EARLY CHILDHOOD LEARNING
LET THE CHILDREN PLAY:
Nature’s Answer to Early Learning
Par Jane Hewes, PhD
Chair of the Early Childhood Education Program,
Grant MacEwan College
Edmonton, Alberta, Canada
Play is essential for optimal development
Play is a universal phenomenon with a pervasive and
enduring presence in human history.1,2,3 Play has fascinated philosophers, painters, and poets for generations. Article
31 of the UN Convention on the Rights of the Child
recognizes the significance of play in the lives of children, acknowledging play as a specific right, in addition to and
distinct from the child’s right to recreation and leisure.4 Early childhood educators have long recognized the
power of play. The significant contribution of play to
young children’s development is well documented in child
psychology, anthropology, sociology, and in the theoretical
frameworks of education, recreation, and communications.5
Being able to play is one of the key developmental tasks of
early childhood.6 Play is “the leading source of development in the early years”:7 it is essential to children’s optimal development.8
Children’s opportunities to play
are under threat
Ironically, play is persistently undervalued, and children’s opportunities for uninterrupted free play – both indoors
and out – are under threat. The physical and social
environments of childhood in the Western world have
changed dramatically over the past several decades.9,10
Many children are spending substantial time in peer-group
settings from a very young age. Many of these settings
focus on structured educational and recreational activities, leaving little time for participation in open-ended, selfinitiated free play.11 Children’s play advocates are concerned that access to
outdoor play opportunities in natural environments in
neighborhoods is vanishing. Technology, traffic, and urban
land-use patterns have changed the natural play territory
of childhood.12 Parents are increasingly concerned about
safety and children find themselves in carefully constructed outdoor playgrounds that limit challenge in the name of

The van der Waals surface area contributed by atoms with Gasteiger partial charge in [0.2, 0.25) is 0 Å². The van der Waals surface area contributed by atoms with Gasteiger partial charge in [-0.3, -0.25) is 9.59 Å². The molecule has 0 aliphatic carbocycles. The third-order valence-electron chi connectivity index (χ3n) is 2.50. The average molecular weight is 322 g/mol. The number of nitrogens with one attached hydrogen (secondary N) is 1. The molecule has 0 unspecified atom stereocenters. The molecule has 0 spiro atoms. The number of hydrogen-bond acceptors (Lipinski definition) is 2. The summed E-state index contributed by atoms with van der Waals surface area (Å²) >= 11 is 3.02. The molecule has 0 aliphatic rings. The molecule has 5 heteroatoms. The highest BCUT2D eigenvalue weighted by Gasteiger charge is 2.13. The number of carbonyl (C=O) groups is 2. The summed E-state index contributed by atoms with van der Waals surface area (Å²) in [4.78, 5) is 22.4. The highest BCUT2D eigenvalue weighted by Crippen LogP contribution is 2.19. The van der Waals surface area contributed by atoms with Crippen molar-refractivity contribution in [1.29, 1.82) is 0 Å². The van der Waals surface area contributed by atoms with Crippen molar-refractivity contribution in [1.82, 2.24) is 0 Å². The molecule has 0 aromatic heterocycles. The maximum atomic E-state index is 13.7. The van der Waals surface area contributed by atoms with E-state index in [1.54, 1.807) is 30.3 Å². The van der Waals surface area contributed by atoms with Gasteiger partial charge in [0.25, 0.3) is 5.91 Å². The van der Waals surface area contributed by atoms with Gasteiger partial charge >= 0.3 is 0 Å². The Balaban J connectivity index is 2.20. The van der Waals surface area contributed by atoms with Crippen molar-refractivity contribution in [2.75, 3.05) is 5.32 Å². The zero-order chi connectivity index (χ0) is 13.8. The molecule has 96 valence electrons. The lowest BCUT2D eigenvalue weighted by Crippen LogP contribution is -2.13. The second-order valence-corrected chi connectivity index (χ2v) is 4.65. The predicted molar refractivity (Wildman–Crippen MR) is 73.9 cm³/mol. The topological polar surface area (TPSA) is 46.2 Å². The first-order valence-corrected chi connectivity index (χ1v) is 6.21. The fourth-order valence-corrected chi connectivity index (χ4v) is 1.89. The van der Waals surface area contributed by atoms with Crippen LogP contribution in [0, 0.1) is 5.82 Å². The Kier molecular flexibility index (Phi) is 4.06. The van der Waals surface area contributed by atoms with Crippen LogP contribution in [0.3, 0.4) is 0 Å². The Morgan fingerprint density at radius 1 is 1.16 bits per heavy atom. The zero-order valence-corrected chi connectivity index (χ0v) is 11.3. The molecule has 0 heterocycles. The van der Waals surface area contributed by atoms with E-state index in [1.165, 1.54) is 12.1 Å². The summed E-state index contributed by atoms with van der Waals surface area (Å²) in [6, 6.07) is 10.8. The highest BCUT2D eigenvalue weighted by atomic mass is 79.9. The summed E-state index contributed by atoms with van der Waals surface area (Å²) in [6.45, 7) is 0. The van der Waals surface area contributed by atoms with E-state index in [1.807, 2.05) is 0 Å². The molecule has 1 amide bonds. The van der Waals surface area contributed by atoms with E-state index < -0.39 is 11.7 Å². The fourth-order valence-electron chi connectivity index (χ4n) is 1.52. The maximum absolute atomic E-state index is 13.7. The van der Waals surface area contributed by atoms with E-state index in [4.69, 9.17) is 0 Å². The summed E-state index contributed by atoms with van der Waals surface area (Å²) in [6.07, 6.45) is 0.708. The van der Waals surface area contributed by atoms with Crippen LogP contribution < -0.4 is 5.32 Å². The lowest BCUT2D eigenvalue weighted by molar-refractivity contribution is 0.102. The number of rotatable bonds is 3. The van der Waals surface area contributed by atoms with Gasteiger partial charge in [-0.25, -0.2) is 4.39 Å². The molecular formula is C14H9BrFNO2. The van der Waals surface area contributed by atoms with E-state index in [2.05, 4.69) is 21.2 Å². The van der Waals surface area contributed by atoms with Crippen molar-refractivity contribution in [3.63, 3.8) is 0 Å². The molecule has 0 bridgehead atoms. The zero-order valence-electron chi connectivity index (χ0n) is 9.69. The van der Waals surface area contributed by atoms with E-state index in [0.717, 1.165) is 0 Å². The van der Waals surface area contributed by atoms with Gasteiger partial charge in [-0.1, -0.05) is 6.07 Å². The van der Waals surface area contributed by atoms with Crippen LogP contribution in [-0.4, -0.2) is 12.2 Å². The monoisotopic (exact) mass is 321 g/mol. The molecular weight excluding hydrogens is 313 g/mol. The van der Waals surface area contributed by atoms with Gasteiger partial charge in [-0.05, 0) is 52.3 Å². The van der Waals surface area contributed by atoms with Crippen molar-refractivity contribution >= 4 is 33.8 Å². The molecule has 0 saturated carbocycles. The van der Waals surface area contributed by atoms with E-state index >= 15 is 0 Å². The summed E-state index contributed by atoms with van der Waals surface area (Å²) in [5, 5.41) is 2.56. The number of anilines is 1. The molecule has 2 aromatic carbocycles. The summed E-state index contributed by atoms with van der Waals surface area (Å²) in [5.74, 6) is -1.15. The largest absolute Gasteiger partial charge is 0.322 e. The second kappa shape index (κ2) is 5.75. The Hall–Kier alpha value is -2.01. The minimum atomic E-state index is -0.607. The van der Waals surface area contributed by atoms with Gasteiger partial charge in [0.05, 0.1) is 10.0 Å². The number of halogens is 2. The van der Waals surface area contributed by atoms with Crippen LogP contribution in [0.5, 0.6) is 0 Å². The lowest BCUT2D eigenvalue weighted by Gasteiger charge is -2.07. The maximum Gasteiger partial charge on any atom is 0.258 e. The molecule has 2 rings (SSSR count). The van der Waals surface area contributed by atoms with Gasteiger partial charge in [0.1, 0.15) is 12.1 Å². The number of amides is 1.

The priority currently given to the early acquisition of
academic skills is another threat to children’s play.16 This emphasis often constrains and limits the scope of the
learning that unfolds naturally in play. The question of
how and what children should learn in preparation for
formal school is a subject of vigorous debate in Canada.
It used to be that children spent their preschool years
playing, whether at home, in child care, or in preschool
social settings. Many now advocate for early childhood
programs focused on literacy and numeracy experiences,
particularly in cases where social and environmental
circumstances potentially compromise children’s readiness
In recent years, the trend has been to introduce more
content via direct instruction into the practice of earlychildhood professionals. Research demonstrates that this approach, while promising in the short term, does not
sustain long-term benefits and, in fact, has a negative
impact on some young children.17 Long uninterrupted
blocks of time for children to play – by themselves and
with peers, indoors and outdoors – are becoming increasin gly rare.
The developmental literature is clear: play stimulates
physical, social, emotional, and cognitive development
in the early years. Children need time, space, materials,
and the support of informed parents and thoughtful,
skilled early-childhood educators in order to become
“master players.”18 They need time to play for the sake
What is play? Why is it important?
Almost any adult you meet can recall a pleasurable
childhood play experience, often in rich and vivid detail.
When we recall our childhood play, we talk about feelings
– of freedom, of power, of control, and of intimacy with
friends. Many of us remember endless,...
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and learning—inseparable dimensions in preschool
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49. Garvey (1990).
50. Moyles, J. (Ed.). (2005). The excellence of play.
51. Wood, E. & Attfield J. (2005). Play, learning and
the early childhood curriculum (2nd ed.) London,
52. Johnson, J.E., Christie, J.F., & Wardle, F. (2005).
54. Wardle, F. (2006). Play as curriculum. Early
Childhood News: The Professional Resource for
Accessed June 20, 2006.
34. Sylva, K., Bruner, J.S., & Genova, P. (1976).
36. Pellegrini, A. (1987). Rough-and-tumble play:
Developmental and educational significance.
(1983). Play. In E. M. Hetherington (Ed.), Handbook
of child psychology, Vol
45. Lillard, A. (1998). Playing with a theory of
33. Kalliala, M. (2006). Play Culture in a changing
16. Zigler, E.F. (2004). Play under siege: A historical
19. Hughes, B. (2003). Play deprivation. [Fact Sheet.]
uk. Accessed January 23, 2006.
44. Roskos, K. & Christie, J. (2004). Examining the
play-literacy interface: A critical review and future
53. Roskos, K. and Christie, J. (2001). On not
pushing too hard: A few cautionary remarks about
35. Blurton-Jones, N. (1976) . Rough and
tumble play among nursery school children
18. Reynolds & Jones. (1997).
43. Bergen, D. (2002) The role of pretend play in
children’s cognitive development
32. Bergen, D. (1998). Stages of Play Development.
(2002). Managing risk in play provision: A Position
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